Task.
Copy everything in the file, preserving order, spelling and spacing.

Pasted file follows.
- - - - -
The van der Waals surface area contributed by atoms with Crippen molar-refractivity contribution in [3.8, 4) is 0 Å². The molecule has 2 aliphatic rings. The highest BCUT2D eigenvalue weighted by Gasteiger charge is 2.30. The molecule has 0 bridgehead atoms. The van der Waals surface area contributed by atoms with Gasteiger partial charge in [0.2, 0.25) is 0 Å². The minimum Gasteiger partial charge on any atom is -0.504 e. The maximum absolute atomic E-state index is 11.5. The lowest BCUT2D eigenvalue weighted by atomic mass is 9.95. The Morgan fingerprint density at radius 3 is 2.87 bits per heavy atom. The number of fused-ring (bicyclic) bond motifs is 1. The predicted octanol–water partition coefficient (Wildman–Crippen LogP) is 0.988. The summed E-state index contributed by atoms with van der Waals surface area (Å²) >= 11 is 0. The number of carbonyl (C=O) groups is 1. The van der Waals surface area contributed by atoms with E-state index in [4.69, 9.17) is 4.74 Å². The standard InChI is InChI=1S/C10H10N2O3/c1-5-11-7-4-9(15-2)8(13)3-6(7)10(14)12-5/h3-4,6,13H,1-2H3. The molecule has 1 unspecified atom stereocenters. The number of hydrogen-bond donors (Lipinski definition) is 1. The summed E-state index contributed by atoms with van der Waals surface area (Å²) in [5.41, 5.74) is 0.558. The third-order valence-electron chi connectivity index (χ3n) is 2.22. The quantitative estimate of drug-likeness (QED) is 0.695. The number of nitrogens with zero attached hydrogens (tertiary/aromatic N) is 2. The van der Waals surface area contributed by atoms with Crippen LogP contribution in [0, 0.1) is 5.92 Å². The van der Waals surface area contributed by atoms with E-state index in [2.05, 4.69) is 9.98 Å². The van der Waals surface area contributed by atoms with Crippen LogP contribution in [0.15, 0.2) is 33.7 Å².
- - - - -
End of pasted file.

The van der Waals surface area contributed by atoms with Crippen molar-refractivity contribution in [3.8, 4) is 0 Å². The molecule has 2 aliphatic rings. The highest BCUT2D eigenvalue weighted by Gasteiger charge is 2.30. The molecule has 0 bridgehead atoms. The van der Waals surface area contributed by atoms with Gasteiger partial charge in [0.2, 0.25) is 0 Å². The minimum Gasteiger partial charge on any atom is -0.504 e. The maximum absolute atomic E-state index is 11.5. The lowest BCUT2D eigenvalue weighted by atomic mass is 9.95. The Morgan fingerprint density at radius 3 is 2.87 bits per heavy atom. The number of fused-ring (bicyclic) bond motifs is 1. The predicted octanol–water partition coefficient (Wildman–Crippen LogP) is 0.988. The summed E-state index contributed by atoms with van der Waals surface area (Å²) >= 11 is 0. The number of carbonyl (C=O) groups is 1. The van der Waals surface area contributed by atoms with E-state index in [4.69, 9.17) is 4.74 Å². The standard InChI is InChI=1S/C10H10N2O3/c1-5-11-7-4-9(15-2)8(13)3-6(7)10(14)12-5/h3-4,6,13H,1-2H3. The molecule has 1 unspecified atom stereocenters. The number of hydrogen-bond donors (Lipinski definition) is 1. The summed E-state index contributed by atoms with van der Waals surface area (Å²) in [5.41, 5.74) is 0.558. The third-order valence-electron chi connectivity index (χ3n) is 2.22. The quantitative estimate of drug-likeness (QED) is 0.695. The number of nitrogens with zero attached hydrogens (tertiary/aromatic N) is 2. The van der Waals surface area contributed by atoms with Crippen LogP contribution in [0, 0.1) is 5.92 Å². The van der Waals surface area contributed by atoms with E-state index in [2.05, 4.69) is 9.98 Å². The van der Waals surface area contributed by atoms with Crippen LogP contribution in [0.15, 0.2) is 33.7 Å².